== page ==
Heritage Open Days 9-18 September 2022 - What will you discover?

Street Art: The power of a picture on the wall

Above my desk is a postcard with a striking monochrome stencil of a lady whose steady gaze quietly encourages me to get on with things! This is 18th century feminist Mary Wollstonecraft and the image was created by street artist STEWY. Originally designed for Newington Green’s Meeting House it has resonated far beyond those walls.

“The mural is of great interest, helping us to explain Mary's connection with the building, and her life-changing legacy. Everyone wants to be photographed alongside Mary!”- Kate Eden from Newington Green Meeting House © George Torode

I was lucky enough to meet STEWY recently and hear more of how his work explores the significance of place and identity, which are twin cornerstones of our festival. Knowing his stencil will be featuring at three of our events this year, I asked him to tell us more.

What inspires you and how did Mary’s stencil come about?

Inspiring a street artist: Ernest Pignon-Ernest (b.1947) and his street portrait of Arthur Rimbaud is always a highlight. / © wikimedia co

I'm particularly drawn to a type of person who is underrepresented - the outsiders and underdogs, misfits, odd balls who see the world with a clarity which appeals to me.

I was aware of the plaques dedicated to Mary Wollstonecraft on the 'Unitarian Chapel' when I first moved to Newington Green in 2001 - unaware that over 12 years later I would make my mark on the same building.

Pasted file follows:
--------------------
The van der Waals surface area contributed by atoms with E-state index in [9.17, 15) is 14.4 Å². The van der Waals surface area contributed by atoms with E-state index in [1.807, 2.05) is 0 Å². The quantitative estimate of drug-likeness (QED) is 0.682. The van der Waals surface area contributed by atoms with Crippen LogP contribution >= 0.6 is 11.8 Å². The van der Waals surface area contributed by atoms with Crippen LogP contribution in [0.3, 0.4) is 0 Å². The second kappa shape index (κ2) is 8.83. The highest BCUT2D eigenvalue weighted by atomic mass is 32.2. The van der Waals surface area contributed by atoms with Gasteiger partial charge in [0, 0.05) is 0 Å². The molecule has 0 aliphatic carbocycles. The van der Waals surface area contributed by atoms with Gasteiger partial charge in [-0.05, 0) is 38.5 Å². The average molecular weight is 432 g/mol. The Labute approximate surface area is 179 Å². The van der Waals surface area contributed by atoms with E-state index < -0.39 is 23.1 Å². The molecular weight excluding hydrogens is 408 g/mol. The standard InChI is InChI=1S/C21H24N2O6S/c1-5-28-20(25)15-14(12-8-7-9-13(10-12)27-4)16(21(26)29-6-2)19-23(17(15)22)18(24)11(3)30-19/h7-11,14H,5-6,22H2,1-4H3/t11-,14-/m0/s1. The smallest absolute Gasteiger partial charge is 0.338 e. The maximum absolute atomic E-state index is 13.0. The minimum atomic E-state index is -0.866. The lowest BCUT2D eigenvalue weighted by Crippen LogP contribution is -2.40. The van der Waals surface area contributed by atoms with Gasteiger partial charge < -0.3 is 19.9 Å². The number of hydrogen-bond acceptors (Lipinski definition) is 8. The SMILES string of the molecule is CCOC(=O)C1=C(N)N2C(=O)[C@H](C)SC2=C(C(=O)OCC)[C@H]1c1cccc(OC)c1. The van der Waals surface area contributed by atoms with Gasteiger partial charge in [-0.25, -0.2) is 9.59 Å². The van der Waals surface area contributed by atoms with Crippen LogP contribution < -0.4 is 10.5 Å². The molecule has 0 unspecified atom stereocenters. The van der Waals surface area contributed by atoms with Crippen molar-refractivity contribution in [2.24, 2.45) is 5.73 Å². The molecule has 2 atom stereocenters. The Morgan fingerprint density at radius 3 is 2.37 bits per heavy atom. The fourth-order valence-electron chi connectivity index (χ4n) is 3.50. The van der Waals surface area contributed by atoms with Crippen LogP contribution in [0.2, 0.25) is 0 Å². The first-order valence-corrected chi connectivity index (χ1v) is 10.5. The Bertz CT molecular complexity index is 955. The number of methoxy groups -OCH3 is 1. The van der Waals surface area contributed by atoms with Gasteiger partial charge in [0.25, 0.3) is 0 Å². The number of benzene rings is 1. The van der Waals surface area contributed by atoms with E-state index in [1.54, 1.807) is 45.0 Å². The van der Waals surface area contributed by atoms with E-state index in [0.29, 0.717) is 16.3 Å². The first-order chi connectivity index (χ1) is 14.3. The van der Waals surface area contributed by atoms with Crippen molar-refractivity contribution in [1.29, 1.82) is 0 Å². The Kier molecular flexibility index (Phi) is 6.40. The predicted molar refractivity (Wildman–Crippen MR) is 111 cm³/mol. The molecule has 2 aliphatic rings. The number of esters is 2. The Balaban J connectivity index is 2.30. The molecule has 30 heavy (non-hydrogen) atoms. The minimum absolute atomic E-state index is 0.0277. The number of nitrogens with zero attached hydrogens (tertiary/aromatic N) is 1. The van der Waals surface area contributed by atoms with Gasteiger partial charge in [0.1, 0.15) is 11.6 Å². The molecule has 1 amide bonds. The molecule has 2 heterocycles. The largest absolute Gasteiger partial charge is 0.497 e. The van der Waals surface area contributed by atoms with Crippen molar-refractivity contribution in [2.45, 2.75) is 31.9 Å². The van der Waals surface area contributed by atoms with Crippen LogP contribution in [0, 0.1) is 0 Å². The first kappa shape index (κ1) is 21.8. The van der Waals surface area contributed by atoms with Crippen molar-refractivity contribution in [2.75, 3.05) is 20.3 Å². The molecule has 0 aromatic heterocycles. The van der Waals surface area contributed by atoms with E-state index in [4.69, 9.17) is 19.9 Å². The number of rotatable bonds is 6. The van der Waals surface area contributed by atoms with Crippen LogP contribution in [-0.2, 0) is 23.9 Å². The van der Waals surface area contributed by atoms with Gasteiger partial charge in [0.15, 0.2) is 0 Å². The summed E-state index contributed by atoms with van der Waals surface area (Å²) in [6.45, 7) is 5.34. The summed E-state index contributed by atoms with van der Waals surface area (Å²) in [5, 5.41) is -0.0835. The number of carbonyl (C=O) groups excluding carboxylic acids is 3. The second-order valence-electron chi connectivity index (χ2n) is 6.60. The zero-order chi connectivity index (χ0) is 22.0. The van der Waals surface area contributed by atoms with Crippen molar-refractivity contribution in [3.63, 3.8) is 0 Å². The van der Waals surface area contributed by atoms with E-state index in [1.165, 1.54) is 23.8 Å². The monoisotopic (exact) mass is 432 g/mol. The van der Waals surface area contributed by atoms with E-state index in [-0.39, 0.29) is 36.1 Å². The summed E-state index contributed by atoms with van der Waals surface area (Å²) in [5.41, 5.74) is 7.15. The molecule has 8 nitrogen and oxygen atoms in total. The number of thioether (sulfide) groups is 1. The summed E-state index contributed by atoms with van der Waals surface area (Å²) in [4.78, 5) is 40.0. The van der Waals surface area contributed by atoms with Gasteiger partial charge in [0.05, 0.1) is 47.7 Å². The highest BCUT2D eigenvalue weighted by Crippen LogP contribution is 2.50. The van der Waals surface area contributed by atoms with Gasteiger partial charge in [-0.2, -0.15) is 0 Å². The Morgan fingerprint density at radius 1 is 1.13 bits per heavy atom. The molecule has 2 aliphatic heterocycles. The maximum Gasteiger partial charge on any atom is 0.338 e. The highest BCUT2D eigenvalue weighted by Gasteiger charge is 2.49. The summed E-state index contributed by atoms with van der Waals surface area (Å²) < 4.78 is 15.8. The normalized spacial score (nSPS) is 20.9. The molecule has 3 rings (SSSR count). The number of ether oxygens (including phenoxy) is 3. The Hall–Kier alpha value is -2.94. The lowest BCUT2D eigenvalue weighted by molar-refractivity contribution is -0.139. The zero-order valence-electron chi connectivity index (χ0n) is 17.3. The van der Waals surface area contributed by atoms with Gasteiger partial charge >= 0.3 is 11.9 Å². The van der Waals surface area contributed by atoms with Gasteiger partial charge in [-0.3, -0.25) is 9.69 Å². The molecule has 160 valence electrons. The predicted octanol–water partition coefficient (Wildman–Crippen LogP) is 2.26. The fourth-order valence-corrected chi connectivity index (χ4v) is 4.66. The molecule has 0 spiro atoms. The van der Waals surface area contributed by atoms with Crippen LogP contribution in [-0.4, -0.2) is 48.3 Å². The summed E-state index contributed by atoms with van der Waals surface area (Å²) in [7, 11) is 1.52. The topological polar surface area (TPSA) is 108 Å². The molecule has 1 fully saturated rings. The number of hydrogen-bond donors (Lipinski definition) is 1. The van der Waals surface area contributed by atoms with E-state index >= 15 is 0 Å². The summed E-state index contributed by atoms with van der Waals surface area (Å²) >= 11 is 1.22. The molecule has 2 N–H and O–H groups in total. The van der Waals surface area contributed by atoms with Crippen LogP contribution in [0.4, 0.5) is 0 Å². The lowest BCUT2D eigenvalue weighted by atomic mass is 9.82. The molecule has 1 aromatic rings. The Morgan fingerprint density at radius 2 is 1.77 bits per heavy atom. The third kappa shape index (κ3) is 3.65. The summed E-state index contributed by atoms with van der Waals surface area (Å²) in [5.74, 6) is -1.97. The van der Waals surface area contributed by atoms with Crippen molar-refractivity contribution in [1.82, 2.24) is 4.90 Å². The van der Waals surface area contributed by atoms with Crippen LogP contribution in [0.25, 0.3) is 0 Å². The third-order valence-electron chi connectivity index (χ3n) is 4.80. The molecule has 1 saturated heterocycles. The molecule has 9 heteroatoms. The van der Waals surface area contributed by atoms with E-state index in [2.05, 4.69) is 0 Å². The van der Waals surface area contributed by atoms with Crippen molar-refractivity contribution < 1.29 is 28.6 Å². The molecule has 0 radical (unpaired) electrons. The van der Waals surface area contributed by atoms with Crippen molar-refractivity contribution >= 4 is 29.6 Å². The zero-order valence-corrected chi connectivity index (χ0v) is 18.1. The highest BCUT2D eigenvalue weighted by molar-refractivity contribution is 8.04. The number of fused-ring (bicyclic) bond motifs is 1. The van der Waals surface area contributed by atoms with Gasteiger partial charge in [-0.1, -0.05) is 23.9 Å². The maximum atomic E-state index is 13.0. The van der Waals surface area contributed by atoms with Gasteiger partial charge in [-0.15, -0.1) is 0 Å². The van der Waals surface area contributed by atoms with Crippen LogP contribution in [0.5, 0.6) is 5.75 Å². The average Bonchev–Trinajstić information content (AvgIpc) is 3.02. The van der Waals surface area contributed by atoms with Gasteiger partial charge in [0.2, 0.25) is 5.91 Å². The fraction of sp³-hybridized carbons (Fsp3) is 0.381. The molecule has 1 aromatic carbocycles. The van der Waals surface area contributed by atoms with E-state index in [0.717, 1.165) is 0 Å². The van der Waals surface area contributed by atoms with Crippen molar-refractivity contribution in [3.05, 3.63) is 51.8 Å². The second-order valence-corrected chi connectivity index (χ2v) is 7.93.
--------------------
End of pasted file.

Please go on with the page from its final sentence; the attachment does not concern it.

It began with a conversation with a friend, Lisa Gormley, in 2012/3 who put me in contact with Roberta Wedge and Anna Birch at the ‘Mary on the Green' campaign (MOTG). I created the stencil on International Woman's Day 2013 with permission. The stencil is my first character from the 18th Century and I felt it created more impact as a solitary image on the side of the chapel. I feel a connection to the building as a result.

Combating stereotypes: Street art can be ephemeral, and you weren’t sure this picture would have a life beyond the night you created it. How has your image of Mary gone beyond the wall?

I regularly donated print editions to the MOTG campaign to raise awareness of Mary and money towards the statue fund.  I'm also involved with St Pancras Old Church - donating digital and screen prints. And I granted Beverley Civic Society use of the stencil for a special projection over Heritage Open Days.

The overall result is to hopefully break down the negative stigma of street art. 

STEWY has donated 20 of these special giclee prints of Mary to St Pancras Old Church for sale this Heritage Open Day

What are you working on next?

I've just finished 2 NEW stencils - Aphex Twin (musician), Cornwall and Aneurin Bevan (politician), Tredegar, Wales.

Who is your Extraordinary Woman - other than Mary!

The most recent living Extraordinary and controversial female is Yoko Ono

Find out more